Monday, June 8, 2009

Anonymity and the Internet

If you don't follow the political blogs obsessively, you're probably unaware of this weekend's brouhaha regarding the NRO's Ed Whelan's "outing" of Obsidian Wings blogger publius's superblogger secret identity. Bloggers from all political persuasions seem to be roundly condemning the action as basically a dick move that provided no benefit to anybody... not even Ed Whelan, since it looks like the childish action of a man without an argument to support his case. The incident itself seems pretty clear cut... but I gather this sort of controversy tends to happen every few years and everybody chimes in with the same sorts of thoughts... but I've never said anything on the issue, so I figure I'll throw in my own 2 cents even if it's been hashed and rehashed a thousand times.

When I first started calling up my friend's computer with my 2400 baud modem to post on his BBS, I used a pseudonym... not because I craved the ability to post my thoughts anonymously... of the dozen or so regular posters I knew probably half in real life... but just because that's what you did. It continued as I joined gaming communities that frequently require user names for multiplayer and for forums. It was big surprise to me when I started to meet people online that posted using their real name... mainly because it was so uncommon, not because I thought they were taking some terrible risk by having their name associated with whatever they were saying. There is certainly a non-zero chance that if I'm applying for a job in the future that a quick Google will turn up this blog (though if you look for Jason Hamner you get a body builder... you have to throw in the "W" to get me), and that if said employer disagreed with my political views I might not get the job. Similarly, some of my relatives are much much more conservative than I am... and if they read this blog it could lead to some arguments, and possibly minor familial strife, in my future. For someone tenure tracked, or in a job where being seen as having any opinion whatsoever can cost you business, I can certainly see where some level of anonymity is a prerequisite for blogging/posting.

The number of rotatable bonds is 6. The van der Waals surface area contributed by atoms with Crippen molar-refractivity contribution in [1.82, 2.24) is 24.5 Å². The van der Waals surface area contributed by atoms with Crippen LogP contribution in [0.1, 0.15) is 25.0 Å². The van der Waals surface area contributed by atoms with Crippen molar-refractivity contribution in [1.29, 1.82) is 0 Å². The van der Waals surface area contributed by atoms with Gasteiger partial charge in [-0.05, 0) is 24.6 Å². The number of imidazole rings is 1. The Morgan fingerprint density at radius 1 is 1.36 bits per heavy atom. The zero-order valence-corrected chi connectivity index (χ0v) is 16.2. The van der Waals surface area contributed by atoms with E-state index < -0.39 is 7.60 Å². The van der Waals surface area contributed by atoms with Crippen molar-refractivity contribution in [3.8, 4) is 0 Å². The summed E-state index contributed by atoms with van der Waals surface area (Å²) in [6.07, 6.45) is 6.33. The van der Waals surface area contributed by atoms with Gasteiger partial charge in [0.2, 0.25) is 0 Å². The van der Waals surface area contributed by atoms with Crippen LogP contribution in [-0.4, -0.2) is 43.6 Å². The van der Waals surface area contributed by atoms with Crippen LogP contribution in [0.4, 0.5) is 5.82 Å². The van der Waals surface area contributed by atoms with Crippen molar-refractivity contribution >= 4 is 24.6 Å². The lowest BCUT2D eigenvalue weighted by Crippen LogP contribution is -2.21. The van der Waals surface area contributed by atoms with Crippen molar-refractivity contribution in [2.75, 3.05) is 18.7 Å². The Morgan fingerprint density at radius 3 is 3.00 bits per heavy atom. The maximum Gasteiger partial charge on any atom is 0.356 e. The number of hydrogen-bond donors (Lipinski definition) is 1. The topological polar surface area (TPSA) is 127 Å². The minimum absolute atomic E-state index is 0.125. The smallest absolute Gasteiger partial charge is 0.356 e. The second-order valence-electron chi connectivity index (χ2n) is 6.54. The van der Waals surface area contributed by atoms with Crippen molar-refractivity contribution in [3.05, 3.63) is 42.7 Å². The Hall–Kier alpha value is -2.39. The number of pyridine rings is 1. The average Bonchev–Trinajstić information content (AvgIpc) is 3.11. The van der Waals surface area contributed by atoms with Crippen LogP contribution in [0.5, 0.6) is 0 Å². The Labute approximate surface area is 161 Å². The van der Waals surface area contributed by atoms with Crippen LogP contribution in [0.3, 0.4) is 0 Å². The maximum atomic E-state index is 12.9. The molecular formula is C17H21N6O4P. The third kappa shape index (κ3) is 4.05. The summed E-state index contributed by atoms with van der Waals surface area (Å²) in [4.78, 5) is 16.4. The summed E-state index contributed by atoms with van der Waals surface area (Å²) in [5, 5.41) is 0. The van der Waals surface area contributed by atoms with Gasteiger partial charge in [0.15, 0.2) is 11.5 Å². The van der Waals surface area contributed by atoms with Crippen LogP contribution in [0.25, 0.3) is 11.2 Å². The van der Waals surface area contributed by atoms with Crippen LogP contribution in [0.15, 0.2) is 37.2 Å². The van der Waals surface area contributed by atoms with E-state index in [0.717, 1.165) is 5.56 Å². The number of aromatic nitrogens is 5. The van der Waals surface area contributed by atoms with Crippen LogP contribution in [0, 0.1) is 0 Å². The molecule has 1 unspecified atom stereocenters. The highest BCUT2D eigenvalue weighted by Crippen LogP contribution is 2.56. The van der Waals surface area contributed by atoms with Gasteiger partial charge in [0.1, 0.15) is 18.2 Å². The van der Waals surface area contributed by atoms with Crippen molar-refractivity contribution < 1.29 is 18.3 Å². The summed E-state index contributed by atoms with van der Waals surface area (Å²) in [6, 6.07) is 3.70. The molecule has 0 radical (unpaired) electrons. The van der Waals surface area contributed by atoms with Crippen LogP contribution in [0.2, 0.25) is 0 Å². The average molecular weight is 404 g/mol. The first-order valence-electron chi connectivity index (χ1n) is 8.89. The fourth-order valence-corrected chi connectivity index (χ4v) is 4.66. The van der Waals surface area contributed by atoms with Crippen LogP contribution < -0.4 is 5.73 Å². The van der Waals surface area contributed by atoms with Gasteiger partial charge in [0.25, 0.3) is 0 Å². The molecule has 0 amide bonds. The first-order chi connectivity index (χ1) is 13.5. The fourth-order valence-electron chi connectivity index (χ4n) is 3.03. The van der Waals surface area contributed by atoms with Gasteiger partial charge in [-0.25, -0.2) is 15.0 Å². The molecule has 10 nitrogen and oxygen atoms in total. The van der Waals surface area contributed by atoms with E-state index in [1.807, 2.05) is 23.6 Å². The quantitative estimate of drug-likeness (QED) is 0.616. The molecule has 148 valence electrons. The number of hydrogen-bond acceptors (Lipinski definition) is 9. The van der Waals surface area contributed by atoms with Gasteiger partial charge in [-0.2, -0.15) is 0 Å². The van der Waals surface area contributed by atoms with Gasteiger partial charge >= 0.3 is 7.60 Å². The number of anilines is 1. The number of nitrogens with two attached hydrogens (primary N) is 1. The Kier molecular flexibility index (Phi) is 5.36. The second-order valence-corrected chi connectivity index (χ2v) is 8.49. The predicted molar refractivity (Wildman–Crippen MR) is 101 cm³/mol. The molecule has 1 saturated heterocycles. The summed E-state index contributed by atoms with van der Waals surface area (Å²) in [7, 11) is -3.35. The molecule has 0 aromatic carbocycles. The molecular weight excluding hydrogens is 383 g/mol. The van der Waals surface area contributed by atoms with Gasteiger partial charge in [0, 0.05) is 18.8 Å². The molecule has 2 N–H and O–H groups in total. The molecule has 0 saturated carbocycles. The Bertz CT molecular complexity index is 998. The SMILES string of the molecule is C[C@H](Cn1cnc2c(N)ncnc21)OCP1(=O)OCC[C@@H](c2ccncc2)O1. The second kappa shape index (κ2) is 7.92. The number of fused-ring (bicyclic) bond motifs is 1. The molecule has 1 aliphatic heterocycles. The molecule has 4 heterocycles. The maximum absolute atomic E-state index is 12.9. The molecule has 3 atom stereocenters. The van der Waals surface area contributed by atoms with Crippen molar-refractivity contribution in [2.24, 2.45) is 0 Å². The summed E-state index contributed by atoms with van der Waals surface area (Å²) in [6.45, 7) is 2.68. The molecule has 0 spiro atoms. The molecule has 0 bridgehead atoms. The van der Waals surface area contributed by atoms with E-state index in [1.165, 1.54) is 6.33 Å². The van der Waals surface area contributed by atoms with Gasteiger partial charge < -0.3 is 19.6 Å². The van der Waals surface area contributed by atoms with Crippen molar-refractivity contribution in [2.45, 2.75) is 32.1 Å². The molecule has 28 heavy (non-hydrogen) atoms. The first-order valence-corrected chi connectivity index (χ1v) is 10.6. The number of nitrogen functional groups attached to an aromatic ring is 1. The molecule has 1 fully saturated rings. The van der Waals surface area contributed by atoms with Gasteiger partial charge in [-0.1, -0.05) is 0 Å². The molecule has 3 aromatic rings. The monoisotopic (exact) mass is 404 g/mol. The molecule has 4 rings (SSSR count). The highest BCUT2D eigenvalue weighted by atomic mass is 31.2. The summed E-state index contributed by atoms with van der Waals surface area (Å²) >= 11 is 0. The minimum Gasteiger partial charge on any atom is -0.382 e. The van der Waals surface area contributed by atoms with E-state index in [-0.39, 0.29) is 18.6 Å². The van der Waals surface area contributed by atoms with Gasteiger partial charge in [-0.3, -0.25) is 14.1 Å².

There is of course a big difference between true anonymity and using a pseudonym... it doesn't take more than 5 seconds looking at a site that allows unmoderated anonymous comments to see what a disaster that is. While I think there does tend to be a little less civility and a bit more snark from people who adopt a pseudonym as opposed to posting under their real name... it has certainly been the case with me at any rate... it seems to me that there is still a fairly high cost for behaving badly in either situation. For me personally, posting under my real name gives me pause before I hit publish that I might not otherwise have... and it helps moderate some of my passions for politics in ways that I think are generally positive. With someone like publius or Anonymous Liberal, on the other hand, it seems likely that they wouldn't have blogged at all if they were forced to do so under their real name... which doesn't seem like much of a trade.

UPDATE:  It looks like Whelan apologized after some reflection, which is a good thing...  but  I'll leave the commentary to Anonymous Liberal.

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